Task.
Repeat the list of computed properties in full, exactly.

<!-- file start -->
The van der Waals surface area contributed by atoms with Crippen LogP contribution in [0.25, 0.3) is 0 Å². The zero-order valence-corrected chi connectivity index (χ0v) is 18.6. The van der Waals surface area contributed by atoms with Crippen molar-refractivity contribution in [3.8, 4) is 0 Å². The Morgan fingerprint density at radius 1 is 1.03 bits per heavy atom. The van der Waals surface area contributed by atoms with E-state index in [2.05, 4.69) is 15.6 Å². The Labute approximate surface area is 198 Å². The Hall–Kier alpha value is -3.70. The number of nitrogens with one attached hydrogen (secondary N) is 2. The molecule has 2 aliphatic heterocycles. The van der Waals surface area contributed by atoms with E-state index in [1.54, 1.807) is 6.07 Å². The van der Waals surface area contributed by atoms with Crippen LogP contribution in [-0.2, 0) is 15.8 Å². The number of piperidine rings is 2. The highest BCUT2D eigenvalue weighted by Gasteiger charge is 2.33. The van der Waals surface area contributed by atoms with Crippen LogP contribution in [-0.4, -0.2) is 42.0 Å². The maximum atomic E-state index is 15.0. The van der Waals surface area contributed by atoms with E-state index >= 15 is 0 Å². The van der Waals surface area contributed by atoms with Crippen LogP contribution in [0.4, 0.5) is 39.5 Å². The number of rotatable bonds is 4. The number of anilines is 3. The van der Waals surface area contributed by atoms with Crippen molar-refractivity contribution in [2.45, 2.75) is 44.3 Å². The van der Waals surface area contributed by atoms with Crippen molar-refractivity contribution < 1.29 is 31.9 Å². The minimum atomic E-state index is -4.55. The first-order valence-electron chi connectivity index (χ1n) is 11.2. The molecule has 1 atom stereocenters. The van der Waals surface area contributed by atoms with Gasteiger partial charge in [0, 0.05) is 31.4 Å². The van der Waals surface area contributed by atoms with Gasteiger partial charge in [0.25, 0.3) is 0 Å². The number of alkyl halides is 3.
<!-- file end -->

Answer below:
The van der Waals surface area contributed by atoms with Crippen LogP contribution in [0.25, 0.3) is 0 Å². The zero-order valence-corrected chi connectivity index (χ0v) is 18.6. The van der Waals surface area contributed by atoms with Crippen molar-refractivity contribution in [3.8, 4) is 0 Å². The Morgan fingerprint density at radius 1 is 1.03 bits per heavy atom. The van der Waals surface area contributed by atoms with E-state index in [2.05, 4.69) is 15.6 Å². The Labute approximate surface area is 198 Å². The Hall–Kier alpha value is -3.70. The number of nitrogens with one attached hydrogen (secondary N) is 2. The molecule has 2 aliphatic heterocycles. The van der Waals surface area contributed by atoms with E-state index in [1.54, 1.807) is 6.07 Å². The van der Waals surface area contributed by atoms with Crippen LogP contribution in [-0.2, 0) is 15.8 Å². The number of piperidine rings is 2. The highest BCUT2D eigenvalue weighted by Gasteiger charge is 2.33. The van der Waals surface area contributed by atoms with Crippen LogP contribution in [-0.4, -0.2) is 42.0 Å². The maximum atomic E-state index is 15.0. The van der Waals surface area contributed by atoms with E-state index >= 15 is 0 Å². The van der Waals surface area contributed by atoms with Crippen LogP contribution in [0.4, 0.5) is 39.5 Å². The number of rotatable bonds is 4. The number of anilines is 3. The van der Waals surface area contributed by atoms with Crippen molar-refractivity contribution in [2.45, 2.75) is 44.3 Å². The van der Waals surface area contributed by atoms with Crippen molar-refractivity contribution < 1.29 is 31.9 Å². The minimum atomic E-state index is -4.55. The first-order valence-electron chi connectivity index (χ1n) is 11.2. The molecule has 1 atom stereocenters. The van der Waals surface area contributed by atoms with Gasteiger partial charge in [0, 0.05) is 31.4 Å². The van der Waals surface area contributed by atoms with Gasteiger partial charge in [0.25, 0.3) is 0 Å². The number of alkyl halides is 3.